Programs in Physics & Physical Chemistry
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|Manuscript Title: Computer simulation of extended defects in metals.|
|Authors: R.E. Dahl Jr., J.R. Beeler Jr., R.D. Bourquin|
|Program title: GRAINS|
|Catalogue identifier: ACQY_v1_0|
Distribution format: gz
|Journal reference: Comput. Phys. Commun. 2(1971)301|
|Programming language: Fortran.|
|Computer: UNIVAC 1108.|
|RAM: 48K words|
|Word size: 36|
|Peripherals: magnetic tape, graph plotter.|
|Keywords: Solid state physics, Discrete lattice theory, Computer simulation, Grain boundaries, Quasi-dynamic and fully dynamic methods of solution, Classical mechanics, Interatomic potential functions, Defects.|
Nature of problem:
The program is designed to determine the atomistic structure of extended defects in crystals with cubic structure, and their interactions with point defects. The extended defects which can be studied are grain boundaries, twin boundaries, free surfaces, cracks and dislocations. In addition, elementary aspects of grain boundary sliding can be studied.
The lowest potential energy configuration for a given extended defect is computed using the quasi-dynamical method of Gibson et al. This method develops a many-body description of the equilibrium configuration on the basis of newtonian mechanics. The central difference approximation is used to numerically integrate the equations of motion for every atom in the crystallite simultaneously. The interatomic forces used in solving the equations of motion are obtained from a short-range, semi-empirical atomic interaction function.
The capability of the program for studying defect interactions as a function of relative positions is limited by the size of the computational cell. This, in turn, is limited by computer storage capacity. The largest number of atoms which can be considered in a crystallite is 3500. About half of these are contained in an enveloping mantle of immovable atoms which induces the proper crystal structure and volume cohesive forces. The remainder can be moved arbitrarily and comprise the central portion of the crystallite. This set of movable atoms is called the computational cell.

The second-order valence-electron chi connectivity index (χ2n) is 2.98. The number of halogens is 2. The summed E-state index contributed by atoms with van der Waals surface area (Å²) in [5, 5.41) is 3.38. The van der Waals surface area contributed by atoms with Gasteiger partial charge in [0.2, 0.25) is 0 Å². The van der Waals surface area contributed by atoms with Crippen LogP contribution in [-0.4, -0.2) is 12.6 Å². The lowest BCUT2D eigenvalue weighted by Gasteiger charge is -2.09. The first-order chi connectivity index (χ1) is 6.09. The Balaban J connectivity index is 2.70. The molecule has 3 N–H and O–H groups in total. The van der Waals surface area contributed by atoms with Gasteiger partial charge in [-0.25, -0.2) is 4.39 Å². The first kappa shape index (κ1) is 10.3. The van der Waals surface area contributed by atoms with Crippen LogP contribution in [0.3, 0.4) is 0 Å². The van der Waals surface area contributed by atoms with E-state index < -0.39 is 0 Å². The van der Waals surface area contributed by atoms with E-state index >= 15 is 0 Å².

A variety of orientations for the defected crystallite are available. Either the axis (linear defect) or the habit plane normal (planar defect) for the extended defect under consideration can be oriented along any one of the directions <100>, <100>, <111> and <112>. The dynamical stability of an equilibrium configuration obtained via the quasi-dynamical method, effectively at absolute zero temperature, can be tested at an arbitrary non-zero temperature by assigning a randomly directed velocity vector to each atom in the computational cell. These randomly directed velocity vectors have a common magnitude determined by the test temperature.
The time required on 1108 UNIVAC computer for the construction of a grain boundary and convergence to a structure in which the total internal energy of the system did not vary by more than 0.001 eV was about 10 minutes for a cell containing approximately 2000 atoms. The time for solution is dependent upon the convergence criterion, and is approximately linearly dependent upon the number of movable atoms.
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